Wait a second. It sounds counter-intuitive to highlight failure as a positive feature when using Business Rule Framework. All will be explained.
Unit testing is very important during the development of business requirements. The traditional method of coding complex decision making has some obstacles.
When coding the solution, unit testing is done by the developer. The test cases have been an interpretation of the functional specification, which has been an interpretation of the business requirements. Like Chinese whispers, the developer has the disadvantage to be two steps removed from the extracted result. This allows plenty of room for making assumptions on how to meet the acceptance criteria. Take into account that developers should not have direct communication with key users, all questions have flow via the business analyst. Every exchange will contain noise and makes it less likely that the first version will be approved by the business analyst and key user.
When offering Business Rule Framework to business analysts to prototype the business requirements, the opportunity arises to have close interaction with the key user to evaluate the most fragile part of the delivery. The complex decision making can be prototyped as soon as business requirements are known. Building this prototype has the advantage that the business analyst and key user can sit together and test whether all identified acceptance test scenarios will pass. At this stage, the objective is to break the prototype as soon as possible. Fail fast and fail often to achieve a stable prototype as soon as possible. A reliable prototype that returns correct results for all identified decisions builds the confidence that the key user will receive the functionality requested and underlines that the business analyst has understood the business requirements. Prototyping also offers the business analyst to challenge the business requirements, fine-tuning the original set of demands into a correct system behaviours. You can accomplish all these milestones before a functional specification is documented and a single line of code is written.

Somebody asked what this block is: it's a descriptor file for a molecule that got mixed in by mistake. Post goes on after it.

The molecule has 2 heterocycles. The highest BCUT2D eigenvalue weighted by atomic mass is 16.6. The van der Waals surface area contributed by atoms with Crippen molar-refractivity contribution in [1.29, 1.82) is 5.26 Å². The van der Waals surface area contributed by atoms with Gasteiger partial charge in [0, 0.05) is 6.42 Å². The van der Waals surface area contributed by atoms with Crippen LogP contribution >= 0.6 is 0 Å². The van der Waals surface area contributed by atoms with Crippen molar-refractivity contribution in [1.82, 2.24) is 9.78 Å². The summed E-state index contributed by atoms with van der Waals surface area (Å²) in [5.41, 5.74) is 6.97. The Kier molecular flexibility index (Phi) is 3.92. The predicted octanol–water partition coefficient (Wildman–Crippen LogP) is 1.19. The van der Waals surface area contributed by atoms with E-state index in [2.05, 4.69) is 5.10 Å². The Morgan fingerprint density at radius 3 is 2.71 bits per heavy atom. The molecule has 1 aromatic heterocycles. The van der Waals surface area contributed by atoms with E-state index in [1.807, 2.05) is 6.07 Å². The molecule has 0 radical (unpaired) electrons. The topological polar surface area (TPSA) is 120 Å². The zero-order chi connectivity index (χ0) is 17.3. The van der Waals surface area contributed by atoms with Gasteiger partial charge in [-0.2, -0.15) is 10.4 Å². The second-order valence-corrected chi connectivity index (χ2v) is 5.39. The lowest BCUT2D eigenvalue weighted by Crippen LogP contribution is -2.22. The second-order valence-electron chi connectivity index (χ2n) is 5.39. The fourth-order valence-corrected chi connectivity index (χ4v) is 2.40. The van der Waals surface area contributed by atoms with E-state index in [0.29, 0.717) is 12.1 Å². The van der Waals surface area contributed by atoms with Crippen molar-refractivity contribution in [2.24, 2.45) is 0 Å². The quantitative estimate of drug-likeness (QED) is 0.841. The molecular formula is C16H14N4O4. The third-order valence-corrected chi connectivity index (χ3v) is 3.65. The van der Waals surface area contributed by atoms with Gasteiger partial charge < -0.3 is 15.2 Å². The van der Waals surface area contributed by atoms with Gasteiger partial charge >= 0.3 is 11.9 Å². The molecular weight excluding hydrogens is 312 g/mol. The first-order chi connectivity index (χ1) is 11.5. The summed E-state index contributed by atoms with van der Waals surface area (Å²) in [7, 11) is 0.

Lack of quality data in the development environment is probably the biggest hurdle for developers to conquer. This lack of data quality often becomes a task for the business analyst to resolve, as they should provide detailed instructions on how to unit test the coded solution. It is likely that only a small set of data is suitable for testing, making comprehensive unit testing unlikely. Then unit testing will only cover a subset of all test scenarios and focus more on avoiding system dumps. Then the code is transported to a subsequent SAP environment that contains more reliable data, normally based on a recent copy of the production system. As proper testing is not possible in the development environment, it could trigger a lot of transports to get the code fit for acceptance testing.
Missing good quality data in a development environment also remains an issue when using BRF+. However, the powerful Business Rule Framework simulation capabilities allow you to test with data not available in the system. Of course, it does not check whether the result of the decision making is correctly processed by the calling program that executes the BRF+ functions. Still, decision making can be unit tested in isolation. This is useful when the prototype is built in a different SAP environment and had some minor adjustments to make it suitable to be deployed into the production system. All test data used during the prototyping can be imported and verified without affecting any code. At this time failure is less likely and can be corrected before it is moved to the subsequent SAP environments for further testing.
The conclusion is that failing fast and failing often is an essential concept to deploy error-free solutions as fast as possible. BRF+ is designed to get rid of all mistakes in decision making during prototyping and before development starts. At the same time, the business analyst can challenge the test scenarios for acceptance testing, sometimes triggering fine-tuning of the business requirements. The end result is a faster deployment of changes in the system while reducing the need to fix potential bugs after deployment.